The ABCs of ECDSA (Part 2)

Part 2 of The ABCs of ECDSA (“Sign-Here”) will describe how digital certificates are made and signed. In the previous article (The ABCs of ECDSA: Part 1), we examined the steps of ECDSA performing asymmetric authentication using digital certificates. You may have noticed that both Part 1 and Part 2 are in reverse chronological order; however, it makes better sense to first understand a bit about the actual authentication process before dissecting the details of making the certificate. (Just trust me on that.) Before we get into the nuances of the certificate, let’s recall that authentication is about keeping something real. Such things would be mobile, medical and consumer accessories; embedded firmware; industrial networks; and soon the new platforms of IoT, home automation, and vehicle-to-vehicle communications. Aside from those, there are several others given the fact that the need for authentication is increasing exponentially as more things communicate with each other, and through the cloud, are creating more opportunities for bad actors to apply their mal-intent.

Especially with the increased use of the Internet and the cloud for financial transactions and transmission of confidential personal/medical information, it’s critical to ensure that the sender of information is exactly who they are supposed to be, as well as that the data has not been tampered with. That is where authentication and hardware key storage come in. Here we will focus on asymmetric authentication. Asymmetric authentication using ECDSA is based upon a digital certificate, which in this case, is stored in the ATECC108A device.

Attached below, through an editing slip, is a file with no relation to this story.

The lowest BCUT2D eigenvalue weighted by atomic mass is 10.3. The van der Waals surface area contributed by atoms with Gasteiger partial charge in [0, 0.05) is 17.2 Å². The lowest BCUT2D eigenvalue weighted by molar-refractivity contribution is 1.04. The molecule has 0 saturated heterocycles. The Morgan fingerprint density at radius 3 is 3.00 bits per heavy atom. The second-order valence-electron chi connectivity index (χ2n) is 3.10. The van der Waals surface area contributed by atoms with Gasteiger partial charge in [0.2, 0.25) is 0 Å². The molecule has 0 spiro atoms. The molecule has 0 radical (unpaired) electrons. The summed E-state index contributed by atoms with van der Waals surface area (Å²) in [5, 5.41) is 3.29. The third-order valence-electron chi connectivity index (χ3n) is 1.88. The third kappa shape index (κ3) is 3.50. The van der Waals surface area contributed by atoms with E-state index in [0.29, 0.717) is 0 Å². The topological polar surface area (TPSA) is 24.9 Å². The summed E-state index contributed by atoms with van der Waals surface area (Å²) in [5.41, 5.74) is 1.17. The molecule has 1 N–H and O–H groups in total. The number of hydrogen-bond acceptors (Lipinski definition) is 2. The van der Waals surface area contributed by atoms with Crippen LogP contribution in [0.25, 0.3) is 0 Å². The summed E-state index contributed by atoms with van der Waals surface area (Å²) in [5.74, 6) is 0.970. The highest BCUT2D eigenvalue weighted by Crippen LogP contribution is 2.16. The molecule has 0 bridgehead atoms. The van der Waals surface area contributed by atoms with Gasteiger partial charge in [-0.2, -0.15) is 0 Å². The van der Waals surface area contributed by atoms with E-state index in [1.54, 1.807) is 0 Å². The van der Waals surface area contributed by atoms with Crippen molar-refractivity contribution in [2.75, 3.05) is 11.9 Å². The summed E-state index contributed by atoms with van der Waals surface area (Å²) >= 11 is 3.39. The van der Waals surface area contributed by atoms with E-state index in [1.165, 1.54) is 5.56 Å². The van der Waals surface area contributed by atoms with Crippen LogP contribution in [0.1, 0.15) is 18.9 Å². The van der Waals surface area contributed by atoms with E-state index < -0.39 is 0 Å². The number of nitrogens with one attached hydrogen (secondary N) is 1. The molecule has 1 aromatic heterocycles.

So, now let’s go into the chip factory and see how the ECDSA certificate is made and stored in the device. Remember that ECDSA stands for Elliptic Curve Digital Signature Algorithm. The words “Elliptic Curve” are in the name because Elliptic Curve Cryptography (“ECC”) algorithms are used. No mystery there. The benefit of ECC is that it provides extremely strong security with shorter key lengths than other popular algorithms. Bitcoin, for example uses ECC predominantly for that reason.   (We won’t go into Bitcoin here.) “DSA” points to the fact that digital signatures are the key element of the process, which is also fairly self evident. The digital signing process is what we describe here, step by step. “Certificate” is the name given to the concept of putting certain types of data together in a prescribed format and then signing that data using hashing algorithms and signing algorithms. (Again, the usage of the certificate is covered in Part 1.)

While we are fully immersed here in cryptographic alphabet soup, we might as well add one more thing to it: The prescribed format used in the ECDSA in the ATECC108A is called ASN.1. ASN.1 basically defines what is what in the certificate, including the serial number, the public key and that sort of thing. It also defines the length of those data elements.

Now, back to building the certificate: The certificate is made and loaded in the key storage device in the chip factory. It is made from two main components:

1. The certificate data 
2. The signature


The certificate data is a collection of data from three sources:

1. Static data: Boiler plate type data that does not change, such as the name and address of the manufacturer. (This is the ASN.1 encoded stuff.)
2. Dynamic data: Data from the tester that can change with each device such as time, date, and serial number.
3. Client device’s public key, which has an algorithmic relationship to the client’s private key that will be securely stored in the client device.